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By David Galens

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The partnership had not exactly dissolved but both were forced to prospect for work. Kirby cast around for freelance jobs, while Simon transitioned into advertising. At some point the S&K studio was shuttered, and they no longer shared a workspace (see Mendryk, “Now For . ”). Simon later masterminded two short-lived comics lines on which Kirby worked (Harvey, 1957–58, and Archie Publications, 1959), then created the long-lived Mad imitation Sick (1960). The S&K partnership that had weathered so much since 1940 sputtered and gradually died in the late mid-fifties while Kirby kept soldiering on as a comic book freelancer (as well as occasionally angling for newspaper strips).

Simon later masterminded two short-lived comics lines on which Kirby worked (Harvey, 1957–58, and Archie Publications, 1959), then created the long-lived Mad imitation Sick (1960). The S&K partnership that had weathered so much since 1940 sputtered and gradually died in the late mid-fifties while Kirby kept soldiering on as a comic book freelancer (as well as occasionally angling for newspaper strips). 3. The 1950s “gap”: Again, one period bleeds into the next: after 1955, from the de facto dissolution of S&K to the end of the decade, Kirby scrounged work through various avenues.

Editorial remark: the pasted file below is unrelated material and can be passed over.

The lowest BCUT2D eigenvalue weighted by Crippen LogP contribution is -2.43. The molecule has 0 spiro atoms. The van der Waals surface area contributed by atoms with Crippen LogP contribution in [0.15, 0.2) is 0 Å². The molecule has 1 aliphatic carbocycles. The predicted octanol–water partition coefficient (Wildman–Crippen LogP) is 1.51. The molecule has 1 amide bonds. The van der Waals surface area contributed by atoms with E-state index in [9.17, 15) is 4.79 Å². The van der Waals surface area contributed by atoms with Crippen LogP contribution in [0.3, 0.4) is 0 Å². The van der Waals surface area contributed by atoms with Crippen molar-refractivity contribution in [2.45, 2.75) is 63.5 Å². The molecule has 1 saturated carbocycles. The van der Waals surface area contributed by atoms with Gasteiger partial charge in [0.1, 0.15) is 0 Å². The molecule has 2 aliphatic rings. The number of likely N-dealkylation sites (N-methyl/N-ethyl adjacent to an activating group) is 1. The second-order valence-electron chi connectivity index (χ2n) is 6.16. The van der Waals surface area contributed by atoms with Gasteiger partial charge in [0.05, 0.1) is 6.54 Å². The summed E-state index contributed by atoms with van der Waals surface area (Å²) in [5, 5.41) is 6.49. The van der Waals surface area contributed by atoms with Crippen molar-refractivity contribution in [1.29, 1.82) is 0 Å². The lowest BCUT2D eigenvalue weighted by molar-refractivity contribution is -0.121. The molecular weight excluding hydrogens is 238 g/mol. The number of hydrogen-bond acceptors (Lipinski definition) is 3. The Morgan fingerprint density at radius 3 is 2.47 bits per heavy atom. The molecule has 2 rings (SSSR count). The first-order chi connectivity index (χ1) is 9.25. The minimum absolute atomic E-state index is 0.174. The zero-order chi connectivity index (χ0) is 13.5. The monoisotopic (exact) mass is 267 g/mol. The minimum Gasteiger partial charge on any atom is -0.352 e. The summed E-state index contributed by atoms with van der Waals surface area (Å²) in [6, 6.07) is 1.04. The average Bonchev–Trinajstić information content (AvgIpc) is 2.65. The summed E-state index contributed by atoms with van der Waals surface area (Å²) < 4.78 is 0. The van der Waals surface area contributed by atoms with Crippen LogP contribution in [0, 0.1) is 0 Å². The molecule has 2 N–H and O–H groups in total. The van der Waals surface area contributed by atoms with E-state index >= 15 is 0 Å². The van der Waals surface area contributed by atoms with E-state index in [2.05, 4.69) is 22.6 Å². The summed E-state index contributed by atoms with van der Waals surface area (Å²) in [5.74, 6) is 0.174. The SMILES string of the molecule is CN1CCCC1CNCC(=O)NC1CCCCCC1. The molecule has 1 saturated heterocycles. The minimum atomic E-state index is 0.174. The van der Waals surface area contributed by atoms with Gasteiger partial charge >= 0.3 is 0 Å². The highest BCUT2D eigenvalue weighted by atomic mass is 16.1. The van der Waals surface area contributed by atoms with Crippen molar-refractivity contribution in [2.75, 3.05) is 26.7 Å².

Suddenly every young artist was drawing action like Jack Kirby” (200–201). In other words, S&K helped explode the comic book panel and redesign the comic book page. If, as Thierry Groensteen has observed, the comics panel typically functions as a habitat for characters (an idea we’ll revisit in Chapter 1), then S&K’s panel layouts and characters were in thrilling counterpoise: a tense graphic tug-ofwar where each goaded the other. Characters violating panel borders soon became a S&K trademark, spurred in part by the splayed, distended figures and acute foreshortening of their admired contemporary Lou Fine, who was likewise driven to open up his layouts to make room for heroic anatomy (on Fine’s influence at this crucial early stage, see Burroughs, “Fine Development”; Amash, “Influence”; Theakston, 1940–1941, pages 119–120; Simon, Makers 34 and “Says” 14).

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